Securing the shared northern border

In 2009 the U.S secretary of Homeland Security and the Canadian minister of public safety signed the framework agreement on maritime law enforcement operations between Canada and the United States, which allows the Coast Guard and the RCMP to work side-by-side enforcing laws in U.S. and Canadian waters. These operations represent a truly cooperative approach to combating cross-border crime on the shared waterways of Canada and the United States.

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Petty Officer 2nd Class Peter Dewey, a maritime enforcement specialist, watches as a Royal Canadian Mounted Police patrol boat follows the Coast Guard's response boat during a Shiprider exercise. U.S. Coast Guard photo by Petty Officer 3rd Class Amy Nuckolls.
Petty Officer 2nd Class Peter Dewey, a maritime enforcement specialist, watches as a Royal Canadian Mounted Police patrol boat follows the Coast Guard’s response boat during a Shiprider exercise. U.S. Coast Guard photo by Petty Officer 3rd Class Amy Nuckolls.

Written by Lt. j.g. Michael Barker.

U.S. and Canadian law enforcement officers move as one unit aboard a Coast Guard vessel as they move alongside a fishing vessel with three people aboard. “We are conducting a boarding to ensure your compliance with all applicable federal laws,” states the Coast Guard officer. The team boards the ship, where the Coast Guard and Royal Canadian Mounted Police officers explain to the crew why they are aboard: to check all paperwork, safety of the vessel and all associated equipment.

Brian Kermer, constable of the Royal Canadian Mounted Police, shows Coast Guard crewmembers different areas they patrol. U.S. Coast Guard photo by Petty Officer 3rd Class Jordan Akiyama.
Brian Kermer, constable of the Royal Canadian Mounted Police, shows Coast Guard crewmembers different areas they patrol. U.S. Coast Guard photo by Petty Officer 3rd Class Jordan Akiyama.

This boarding, and others like it, is part of an integrated cross-border maritime law enforcement operation known as Shiprider. Coast Guard Station Eastport, located near the Canadian border in northeastern Maine, works with international law enforcement partner The Royal Canadian Mounted Police to conduct these boardings and secure the northern border.

In 2009 the U.S secretary of Homeland Security and the Canadian minister of public safety signed the framework agreement on maritime law enforcement operations between Canada and the United States, which allows the Coast Guard and the RCMP to work side-by-side enforcing laws in U.S. and Canadian waters.

These operations represent a truly cooperative approach to combating cross-border crime on the shared waterways of Canada and the United States. Shiprider removes the international maritime boundary as a barrier to law enforcement by enabling seamless continuity of enforcement and security operations across the border.

The joint operations offer more flexibility to conduct law enforcement operations, creating a significant impact in the area. With this program in place, criminal activities can be reduced significantly allowing more flexibility to board vessels on both sides of the border with qualified personnel.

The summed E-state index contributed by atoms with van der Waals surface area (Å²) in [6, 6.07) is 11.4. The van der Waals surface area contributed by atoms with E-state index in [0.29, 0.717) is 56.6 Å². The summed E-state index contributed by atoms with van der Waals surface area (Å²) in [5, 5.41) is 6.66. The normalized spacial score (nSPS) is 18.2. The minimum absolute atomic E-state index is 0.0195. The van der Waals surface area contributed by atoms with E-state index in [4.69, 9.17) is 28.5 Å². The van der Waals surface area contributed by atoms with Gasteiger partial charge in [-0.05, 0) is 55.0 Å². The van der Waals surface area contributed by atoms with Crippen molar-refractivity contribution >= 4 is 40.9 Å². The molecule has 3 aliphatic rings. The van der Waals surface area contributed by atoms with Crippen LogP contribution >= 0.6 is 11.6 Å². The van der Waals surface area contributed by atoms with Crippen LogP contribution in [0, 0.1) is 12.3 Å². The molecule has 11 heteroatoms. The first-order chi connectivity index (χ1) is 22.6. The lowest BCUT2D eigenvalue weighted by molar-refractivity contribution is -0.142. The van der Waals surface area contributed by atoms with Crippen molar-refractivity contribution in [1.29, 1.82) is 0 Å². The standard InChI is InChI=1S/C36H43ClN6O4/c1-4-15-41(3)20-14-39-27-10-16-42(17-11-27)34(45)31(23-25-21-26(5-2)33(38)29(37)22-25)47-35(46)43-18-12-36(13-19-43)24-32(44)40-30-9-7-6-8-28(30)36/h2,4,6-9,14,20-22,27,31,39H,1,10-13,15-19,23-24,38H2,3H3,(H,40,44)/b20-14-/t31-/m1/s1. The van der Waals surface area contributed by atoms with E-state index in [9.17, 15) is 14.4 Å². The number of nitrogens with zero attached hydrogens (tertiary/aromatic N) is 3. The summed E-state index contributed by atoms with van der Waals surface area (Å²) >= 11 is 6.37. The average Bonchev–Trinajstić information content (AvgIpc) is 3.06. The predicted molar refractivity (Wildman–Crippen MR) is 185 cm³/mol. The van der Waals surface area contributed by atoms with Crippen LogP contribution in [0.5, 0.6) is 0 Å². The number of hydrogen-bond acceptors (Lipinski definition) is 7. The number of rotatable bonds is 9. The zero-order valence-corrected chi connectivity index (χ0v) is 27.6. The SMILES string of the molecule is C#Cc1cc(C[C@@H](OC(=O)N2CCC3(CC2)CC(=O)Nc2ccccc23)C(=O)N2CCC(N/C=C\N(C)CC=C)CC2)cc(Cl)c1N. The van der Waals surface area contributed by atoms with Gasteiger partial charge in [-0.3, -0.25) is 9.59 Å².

All the officers designated as Shiprider qualified receive extensive training at the U.S. Coast Guard’s Maritime Law Enforcement Academy in South Carolina. RCMP Officer Denver Beers states, “The training in Charleston was unique in that both sides brought their respective skills to the table, and we learned together, complimenting each other nicely!”

The first Shiprider operations in Station Eastport’s area of responsibility took place in August. In early fall, officers from the Coast Guard and RCMP were back on the water patrolling together, detecting and deterring illegal activity on the St. Croix River and its associated bays.

Coast Guard and Royal Canadian Mounted Police officers discuss the plan of the day during a Shiprider exercise. U.S. Coast Guard photo by Petty Officer 3rd Class Jordan Akiyama.
Coast Guard and Royal Canadian Mounted Police officers discuss the plan of the day during a Shiprider exercise. U.S. Coast Guard photo by Petty Officer 3rd Class Jordan Akiyama.

Petty Officer 2nd Class Felix Bultron stated, “The first operation conducted went very smooth and was a collaborative effort between the USCG and RCMP. The operation allowed specifically trained and cross-designated Canadian and American law enforcement officers to work side by side while under the direct supervision of the host country officer. The teamwork was exceptional and the transition in jurisdiction through the operation was very professional and cooperative.”

The ability for the Coast Guard and Canada to team up is a game changer and significantly increases border protection.

“We make a great team. It seems natural and will only get better, it’s definitely going to impact cross border criminality along our shared waterways,” said RCMP officer Brent Dakai.

4 comments on “Securing the shared northern border”

    1. Thanks, Jazmine. We love our supporters!

      Very Respectfully,
      Lt. Stephanie Young
      Coast Guard Public Affairs

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